Subject: white spotted spider beetle
Location: Nova Scotia
November 26, 2012 12:29 pm
I do not see this bug species on your site. I have a problem with it. It recently appeared from a void in the BR, under the vanity. Quickly becoming a pest I have to deal with. Crawling bugs are controlable but flying is a problem. Has been identified; sharing photos; hope they come thru. I have seen egg, partially developed, crawling and flying. Is not in my kitchen or food. Does not bite, but the flying ones burn like a no-see-um if they light on me. I do not know how it got here, must have come on store products. Could almost miss the flyers for fruit flies. How prevalent are they in Canada?
Signature: Bugged

Whitemarked Spider Beetles

Dear Bugged,
Since we did not know this species, we looked it up on BugGuide and believe you are speaking of the Whitemarked Spider Beetle,
Ptinus fur.  BugGuide indicates it was:  “introduced to NA before 1870.”  BugGuide reports sightings in Ontario and the United States across the border.  Thank you for adding to our archive of Household Pests.

Whitemarked Spider Beetles

Is that really a photo of the egg?

Whitemarked Spider Beetle Egg, we suppose.

These photos surprised me when I enlarged them as it looks like a spec on the sticky paper of the monitor box I photographed. It is certainly some stage of development. I thought it had started to change color on one end?  Have not seen any nests or fuzzy pupae they describe in some writing and the “fur” is not evident without magnification, they are very small to start.  Am certain these are the developing ones.  In the further monitoring I checked yesterday there is a fully developed winged one, looks much like a common small housefly, plus there is the first I have seen that shows the spotted body really well (female?).  I will try and get a decent photo of that box.  I got the ID through Orkin pest control who contacted their lead entomologist at their Quality Control.
“It is white marked spider beetle. There are differences between females and males looks. The white patch may not always be the same.”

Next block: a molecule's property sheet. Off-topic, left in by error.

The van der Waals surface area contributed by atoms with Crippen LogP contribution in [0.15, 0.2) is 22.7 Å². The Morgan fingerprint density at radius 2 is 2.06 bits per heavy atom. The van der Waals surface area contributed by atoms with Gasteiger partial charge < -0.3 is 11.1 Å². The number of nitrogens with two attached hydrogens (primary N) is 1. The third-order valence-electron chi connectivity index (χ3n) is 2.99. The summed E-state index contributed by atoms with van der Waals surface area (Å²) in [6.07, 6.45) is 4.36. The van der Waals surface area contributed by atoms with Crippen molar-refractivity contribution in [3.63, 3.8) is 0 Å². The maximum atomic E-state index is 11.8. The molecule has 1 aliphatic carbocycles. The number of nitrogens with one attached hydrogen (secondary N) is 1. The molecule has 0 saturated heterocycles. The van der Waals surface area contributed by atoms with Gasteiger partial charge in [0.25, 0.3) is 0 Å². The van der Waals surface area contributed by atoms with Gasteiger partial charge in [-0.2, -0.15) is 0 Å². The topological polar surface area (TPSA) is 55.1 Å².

The worst of this specific one for control is that it flies.  I am not sure how it arrived, but I did buy a new sisal cat scratch post from a pet store in Oct.. and it sat on the floor on the opposite side of the bathroom wall, BR being where they emerged.  I have no carpets.  They are not in the kitchen, BdR or living room except a rare crawling one killed early on.  But they have moved into the basement and I see very few in the BR now.
I was surprised to find that of the ones caught on paper first (in the pictures I sent) and placed in a ziplock bag, some still had faint life a week later.  They are extremely hardy.

Update from Carol January 3, 3013
Hi Daniel:  Sorry to be so long getting this done.  In 1271 note there is an egg in the 4 o’clock position.  It is quite round and black when the picture is enlarged and in Picasa3 which I use I tried to correct the blur and it just went quite black so I left it untouched.  Enlargement is not as clear as it should be but it is the camera.
Would like to say these beetles seem to go on to become some version of a small fly from what I can tell.  There is no evidence they came on the cat post I mentioned.  I believe myself they either came on clothes from the line stored under the cabinet or under the siding and followed the double beam across the house.  I did see ants going there during our very hot dry August and got them but this could be from the same area.  No other explanation comes to mind.
I have had pest control once a few weeks ago.  They are gone now from upstairs, but not gone entirely from the basement and PC will come again to redo.  I am hopefully optimistic they will be eradicated but it is a real problem as they are so minute and even microscopic as some of this I could not see until photographed… more that I ever wanted to know about them!
Beetles Identification Guide
Ptinus fur (Linnaeus)
whitemarked spider beetle
ptine bigarré
Diagnosis: The species is distinguished from the other Ptinus included here in
having 2 tufts of setae on the pronotal disc, with the surface between the tufts
dull, punctured, and granulated.
Sexual dimorphism: Males (Fig. 224) have the elytra subparallel-sided, the eyes
larger and more convex, the antennae longer (10th segment about five times as
long as wide), the tufts of setae on the pronotal disc less defined, and the
metasternum longer and convex. Females (Fig. 225) have the elytra subobovate,
the eyes smaller and less convex, the antennae shorter (10th segment about
twice as long as wide), the tufts of setae on the pronotal disc more defined, and
the metasternum shorter and flat.
Distribution: Reported from Europe, North Africa, Asia, New Zealand, and
North America, where it was introduced before 1870. In Canada the species has
been collected in all provinces.
Economic importance: In Canada, this species is found mainly in warehouses
and dwellings, less frequently in museums, granaries, and grain elevators. It is
one of the most commonly reported ptinids in British Columbia.
Ptinus ocellus Brown (synonym: P. tectus auct.)
Australian spider beetle
ptine ocellé
Fig. 224 Ptinus fur (Linnaeus); male. Scale = 0.5 mm.
Fig. 225 Ptinus fur (Linnaeus); female. Scale = 0.5 mm.


Location: Canada

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